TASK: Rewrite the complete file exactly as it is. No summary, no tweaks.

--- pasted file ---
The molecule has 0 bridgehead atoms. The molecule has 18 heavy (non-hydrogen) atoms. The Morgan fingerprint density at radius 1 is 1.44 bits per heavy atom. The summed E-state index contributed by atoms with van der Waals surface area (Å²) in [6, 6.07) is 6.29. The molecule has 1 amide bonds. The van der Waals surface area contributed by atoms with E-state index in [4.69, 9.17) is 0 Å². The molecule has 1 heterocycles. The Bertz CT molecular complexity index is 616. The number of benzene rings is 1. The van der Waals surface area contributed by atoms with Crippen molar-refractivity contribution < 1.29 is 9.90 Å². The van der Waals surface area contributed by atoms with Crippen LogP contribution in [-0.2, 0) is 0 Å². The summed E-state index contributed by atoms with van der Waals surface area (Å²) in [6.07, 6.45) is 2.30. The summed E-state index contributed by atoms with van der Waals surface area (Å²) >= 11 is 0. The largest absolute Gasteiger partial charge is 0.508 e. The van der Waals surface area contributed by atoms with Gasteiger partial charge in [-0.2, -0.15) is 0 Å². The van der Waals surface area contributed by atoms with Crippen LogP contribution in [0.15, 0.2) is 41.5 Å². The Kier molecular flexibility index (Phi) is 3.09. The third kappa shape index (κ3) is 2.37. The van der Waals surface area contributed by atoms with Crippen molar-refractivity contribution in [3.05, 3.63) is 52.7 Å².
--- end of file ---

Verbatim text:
The molecule has 0 bridgehead atoms. The molecule has 18 heavy (non-hydrogen) atoms. The Morgan fingerprint density at radius 1 is 1.44 bits per heavy atom. The summed E-state index contributed by atoms with van der Waals surface area (Å²) in [6, 6.07) is 6.29. The molecule has 1 amide bonds. The van der Waals surface area contributed by atoms with E-state index in [4.69, 9.17) is 0 Å². The molecule has 1 heterocycles. The Bertz CT molecular complexity index is 616. The number of benzene rings is 1. The van der Waals surface area contributed by atoms with Crippen molar-refractivity contribution < 1.29 is 9.90 Å². The van der Waals surface area contributed by atoms with Crippen LogP contribution in [-0.2, 0) is 0 Å². The summed E-state index contributed by atoms with van der Waals surface area (Å²) in [6.07, 6.45) is 2.30. The summed E-state index contributed by atoms with van der Waals surface area (Å²) >= 11 is 0. The largest absolute Gasteiger partial charge is 0.508 e. The van der Waals surface area contributed by atoms with Gasteiger partial charge in [-0.2, -0.15) is 0 Å². The van der Waals surface area contributed by atoms with Crippen LogP contribution in [0.15, 0.2) is 41.5 Å². The Kier molecular flexibility index (Phi) is 3.09. The third kappa shape index (κ3) is 2.37. The van der Waals surface area contributed by atoms with Crippen molar-refractivity contribution in [3.05, 3.63) is 52.7 Å².